Why was Q2 Milk Pricing so Volatile? What will Happen in Q3?

John Geuss

Cheese pricing data for the second quarter of 2020 is now complete.  Some data is available for July.  The charts in this post give us a good picture of why there were huge swings in dairy prices in the second quarter.  Data for the third quarter of 2020 is showing major changes from the second quarter.  This post will focus on Cheddar cheese as it is the primary commodity used to calculate producer milk prices.

In late April and early May cheese prices took a huge drop as COVID 19 uncertainty prevailed and domestic disappearance fell.  Many buyers took advantage of this “buy on the cheap.”  In June and July cheese prices escalated to record prices.  August prices are now “falling like a rock.”

Cheddar cheese prices are the main parameter for producer milk prices.  As shown in Chart I, production of Cheddar in the second quarter of 2020 was relatively robust compared to average production of the last three years.  Compared to the second quarter of 2019, production of Cheddar is up 2.6 percent.  Cheddar is not a growth product, so the increase is above norms.  The record high cheese prices in June and continuing in July cannot be blamed on low Cheddar production.

Chart I – Production of Cheddar Cheese

Withdrawal from cold storage of American cheese for domestic use is shown in Chart III and net exports of American Cheese are shown in Chart IV.    Both charts show a significant increase in June.  Domestic disappearance of American cheese was up eight percent in June compared to the June level of the three prior years.  Deliveries of American cheese for the Coronavirus Food Assistance Program (CFAP) contributed to the spike in June withdrawals from cold storage.

 





 

Chart II – Domestic Disappearance of Cheddar from Cold Storage
Cheese net exports were very low at the beginning of 2020 due to exchange rates.  June net exports of cheese were up 75 percent from January of 2020 (Chart III).  The June spike in exports is for deliveries of cheese purchased at low prices in April and May as reported by the U.S. Dairy Export Council.
Chart III – Net Exports of American Cheese

Comparing Charts II and III, the changes in domestic disappearance are far greater than changes in net exports of American cheese.

 





 

Strong production and strong withdrawals from cold storage, netted to a reduction in inventories of American Cheese (primarily Cheddar) in the second quarter.  However, inventories are still at or above averages in the second quarter.  In total there was no shortage of available American Cheese (Chart II below).  Chart II below includes data for July as well as June.  June and July inventories took a plunge from May but are still not showing an inventory shortage from norms.  The inventories may not be exactly what is needed with the change from food service to retail demand, but overall, inventories of American cheese are not low.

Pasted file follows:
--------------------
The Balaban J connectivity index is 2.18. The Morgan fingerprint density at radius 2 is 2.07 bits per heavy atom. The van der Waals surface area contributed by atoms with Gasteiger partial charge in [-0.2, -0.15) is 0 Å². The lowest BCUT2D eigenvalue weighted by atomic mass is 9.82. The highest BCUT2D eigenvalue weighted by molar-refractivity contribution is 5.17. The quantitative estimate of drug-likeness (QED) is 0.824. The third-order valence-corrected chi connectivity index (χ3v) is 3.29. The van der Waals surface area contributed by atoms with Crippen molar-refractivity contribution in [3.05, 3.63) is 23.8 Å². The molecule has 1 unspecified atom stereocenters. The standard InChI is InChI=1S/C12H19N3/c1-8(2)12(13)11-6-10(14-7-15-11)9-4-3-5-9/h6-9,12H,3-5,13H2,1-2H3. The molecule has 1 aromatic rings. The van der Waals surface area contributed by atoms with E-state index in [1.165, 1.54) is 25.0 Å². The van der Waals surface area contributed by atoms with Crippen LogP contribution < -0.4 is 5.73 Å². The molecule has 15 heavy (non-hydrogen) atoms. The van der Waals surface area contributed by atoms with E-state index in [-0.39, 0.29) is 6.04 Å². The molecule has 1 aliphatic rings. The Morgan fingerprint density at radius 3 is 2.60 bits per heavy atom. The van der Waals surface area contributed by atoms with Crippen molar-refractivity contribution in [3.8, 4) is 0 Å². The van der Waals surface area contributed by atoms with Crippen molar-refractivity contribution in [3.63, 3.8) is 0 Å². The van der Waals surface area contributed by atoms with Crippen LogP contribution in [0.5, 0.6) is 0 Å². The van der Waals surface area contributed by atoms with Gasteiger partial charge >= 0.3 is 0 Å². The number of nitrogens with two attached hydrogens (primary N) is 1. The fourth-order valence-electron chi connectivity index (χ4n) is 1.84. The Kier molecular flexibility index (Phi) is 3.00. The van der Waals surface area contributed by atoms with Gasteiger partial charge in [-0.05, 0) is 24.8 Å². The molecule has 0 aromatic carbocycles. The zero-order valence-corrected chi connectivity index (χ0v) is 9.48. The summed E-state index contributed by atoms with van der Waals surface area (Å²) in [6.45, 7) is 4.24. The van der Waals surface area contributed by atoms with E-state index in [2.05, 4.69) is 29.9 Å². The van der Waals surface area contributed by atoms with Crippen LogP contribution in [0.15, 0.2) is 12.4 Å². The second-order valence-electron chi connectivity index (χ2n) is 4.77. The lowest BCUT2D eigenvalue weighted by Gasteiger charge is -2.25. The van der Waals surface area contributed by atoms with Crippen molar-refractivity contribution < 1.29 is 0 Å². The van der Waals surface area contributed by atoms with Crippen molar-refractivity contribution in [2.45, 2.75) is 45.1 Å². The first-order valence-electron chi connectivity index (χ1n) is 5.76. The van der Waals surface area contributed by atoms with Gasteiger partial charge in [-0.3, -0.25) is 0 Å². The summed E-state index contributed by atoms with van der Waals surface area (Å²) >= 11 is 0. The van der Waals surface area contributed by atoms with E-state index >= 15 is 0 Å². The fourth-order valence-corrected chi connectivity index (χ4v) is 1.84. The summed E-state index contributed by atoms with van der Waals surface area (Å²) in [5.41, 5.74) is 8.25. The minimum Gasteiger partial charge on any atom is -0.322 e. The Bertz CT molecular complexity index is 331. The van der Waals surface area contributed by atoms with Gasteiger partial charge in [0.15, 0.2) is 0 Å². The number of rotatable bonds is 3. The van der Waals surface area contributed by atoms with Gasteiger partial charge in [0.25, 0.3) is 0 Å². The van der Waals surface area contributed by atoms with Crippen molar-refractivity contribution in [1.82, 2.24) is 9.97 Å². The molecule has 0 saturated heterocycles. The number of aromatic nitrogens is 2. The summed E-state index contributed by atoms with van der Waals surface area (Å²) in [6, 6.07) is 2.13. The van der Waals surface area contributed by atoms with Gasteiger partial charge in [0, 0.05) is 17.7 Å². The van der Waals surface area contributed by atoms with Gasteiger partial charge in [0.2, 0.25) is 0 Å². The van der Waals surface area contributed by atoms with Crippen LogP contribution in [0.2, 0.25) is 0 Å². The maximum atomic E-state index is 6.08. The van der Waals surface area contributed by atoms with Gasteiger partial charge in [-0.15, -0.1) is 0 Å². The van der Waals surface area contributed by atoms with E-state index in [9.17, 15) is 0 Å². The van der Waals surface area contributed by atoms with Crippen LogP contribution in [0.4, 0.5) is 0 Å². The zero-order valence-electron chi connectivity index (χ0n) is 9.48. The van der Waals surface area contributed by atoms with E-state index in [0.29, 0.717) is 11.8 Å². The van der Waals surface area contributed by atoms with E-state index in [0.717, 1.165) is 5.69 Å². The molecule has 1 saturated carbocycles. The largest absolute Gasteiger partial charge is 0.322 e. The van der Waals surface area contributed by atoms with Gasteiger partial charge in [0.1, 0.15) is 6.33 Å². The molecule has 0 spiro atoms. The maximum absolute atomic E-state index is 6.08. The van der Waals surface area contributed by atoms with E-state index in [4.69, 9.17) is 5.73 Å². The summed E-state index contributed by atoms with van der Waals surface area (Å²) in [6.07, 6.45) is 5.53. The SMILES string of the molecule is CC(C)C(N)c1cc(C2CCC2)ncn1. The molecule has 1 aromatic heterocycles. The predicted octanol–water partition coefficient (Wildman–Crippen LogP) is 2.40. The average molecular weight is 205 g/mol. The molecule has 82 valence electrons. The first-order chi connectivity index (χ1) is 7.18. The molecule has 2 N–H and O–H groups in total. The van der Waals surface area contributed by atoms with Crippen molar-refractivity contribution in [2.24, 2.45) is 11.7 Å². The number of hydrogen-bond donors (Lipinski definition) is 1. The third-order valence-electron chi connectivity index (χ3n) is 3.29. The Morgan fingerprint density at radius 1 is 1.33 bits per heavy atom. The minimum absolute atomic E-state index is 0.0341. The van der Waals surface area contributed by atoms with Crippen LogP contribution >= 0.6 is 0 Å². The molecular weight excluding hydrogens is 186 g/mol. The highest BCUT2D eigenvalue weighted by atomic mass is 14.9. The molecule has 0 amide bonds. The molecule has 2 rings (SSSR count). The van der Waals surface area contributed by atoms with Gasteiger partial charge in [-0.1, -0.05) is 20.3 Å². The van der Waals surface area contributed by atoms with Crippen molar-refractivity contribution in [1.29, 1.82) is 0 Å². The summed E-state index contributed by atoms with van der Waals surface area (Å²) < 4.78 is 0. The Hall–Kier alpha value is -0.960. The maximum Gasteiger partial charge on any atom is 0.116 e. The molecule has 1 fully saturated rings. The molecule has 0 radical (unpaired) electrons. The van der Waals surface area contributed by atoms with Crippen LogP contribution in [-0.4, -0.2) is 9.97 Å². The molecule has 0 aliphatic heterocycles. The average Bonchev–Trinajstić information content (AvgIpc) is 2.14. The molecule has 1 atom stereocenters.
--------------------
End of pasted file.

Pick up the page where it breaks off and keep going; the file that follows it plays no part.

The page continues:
Chart IV – Inventory of American Cheese
WHERE DO PRICES GO FROM HERE?
 
August is a four-week month for Federal Order Milk Pricing. Three weeks of data are in and the fourth week pricing will be available soon.  There are three parameters for pricing Class III and another for pricing Class IV.  Class IV milk prices have become more important with the change in pricing formulas implemented in May of 2019
All three of the parameters for Class III pricing are down.  Cheese is by far the most important parameter and the price has taken a nosedive in the last two weeks.  In two weeks’ time it has fallen from $2.56 per pound to $1.92 per pound, a 25 percent drop.  If the nosedive continues, it could drastically impact August producer prices.
Chart V – NASS Survey of Cheese Prices

 

The second most important parameter is butter pricing (Chart VI). It has also taken a dive in the last two weeks.   Butter has dropped by 14 percent in two weeks.
Chart VI – NASS Survey of Butter Prices

Dry whey pricing, (Chart VII) which is used to price Other Solids, has also decreased.  It has dropped from $.35 per pound to $.33 per pound, a five percent drop.





Chart VII – NASS Survey of Dry Whey Prices

 

The combined impact of these three commodities will likely reduce the Class III price to around $20 per cwt.  As week-four is released and the August Class III price is calculated, this post will be updated.
Nonfat Dry Milk (NDM) pricing shown in Chart VIII is used to calculate the skim milk price of Class IV milk.  NDM has been steady at its low price around $.97 per cwt.  Therefore, the Class IV price will remain low and because the Class IV skim price is now used consistently in the Class I price calculation, the Class I price will remain low.  Because the NDM price now determines not only the Class IV skim price but also consistently influences the Class I price, keeping the Uniform (average) price low.
Chart VIII – NASS Survey of NDM Prices

 

With the Class III prices falling, the PPD will not be as negative as it was in June and July.  When week four NASS prices are updated and the August Class III prices are released, this post will be updated with the final numbers.  Check back in a few days for these updates.

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